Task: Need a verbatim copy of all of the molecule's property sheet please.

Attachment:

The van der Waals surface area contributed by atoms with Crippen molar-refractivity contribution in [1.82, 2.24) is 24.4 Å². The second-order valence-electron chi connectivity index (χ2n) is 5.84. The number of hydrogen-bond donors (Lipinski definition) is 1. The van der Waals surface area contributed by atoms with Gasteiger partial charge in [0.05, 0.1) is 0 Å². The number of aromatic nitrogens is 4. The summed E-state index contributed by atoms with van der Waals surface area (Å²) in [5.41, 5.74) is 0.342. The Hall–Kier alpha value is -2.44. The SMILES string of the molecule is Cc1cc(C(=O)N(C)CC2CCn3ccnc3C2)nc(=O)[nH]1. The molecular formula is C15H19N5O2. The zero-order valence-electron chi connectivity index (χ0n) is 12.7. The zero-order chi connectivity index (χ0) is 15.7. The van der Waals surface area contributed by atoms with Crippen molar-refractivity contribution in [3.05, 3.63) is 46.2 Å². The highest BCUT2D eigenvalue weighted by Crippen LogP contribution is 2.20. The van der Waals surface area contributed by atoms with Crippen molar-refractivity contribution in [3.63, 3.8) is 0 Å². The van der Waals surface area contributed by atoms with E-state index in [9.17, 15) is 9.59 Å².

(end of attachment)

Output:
The van der Waals surface area contributed by atoms with Crippen molar-refractivity contribution in [1.82, 2.24) is 24.4 Å². The second-order valence-electron chi connectivity index (χ2n) is 5.84. The number of hydrogen-bond donors (Lipinski definition) is 1. The van der Waals surface area contributed by atoms with Gasteiger partial charge in [0.05, 0.1) is 0 Å². The number of aromatic nitrogens is 4. The summed E-state index contributed by atoms with van der Waals surface area (Å²) in [5.41, 5.74) is 0.342. The Hall–Kier alpha value is -2.44. The SMILES string of the molecule is Cc1cc(C(=O)N(C)CC2CCn3ccnc3C2)nc(=O)[nH]1. The molecular formula is C15H19N5O2. The zero-order valence-electron chi connectivity index (χ0n) is 12.7. The zero-order chi connectivity index (χ0) is 15.7. The van der Waals surface area contributed by atoms with Crippen molar-refractivity contribution in [3.05, 3.63) is 46.2 Å². The highest BCUT2D eigenvalue weighted by Crippen LogP contribution is 2.20. The van der Waals surface area contributed by atoms with Crippen molar-refractivity contribution in [3.63, 3.8) is 0 Å². The van der Waals surface area contributed by atoms with E-state index in [9.17, 15) is 9.59 Å².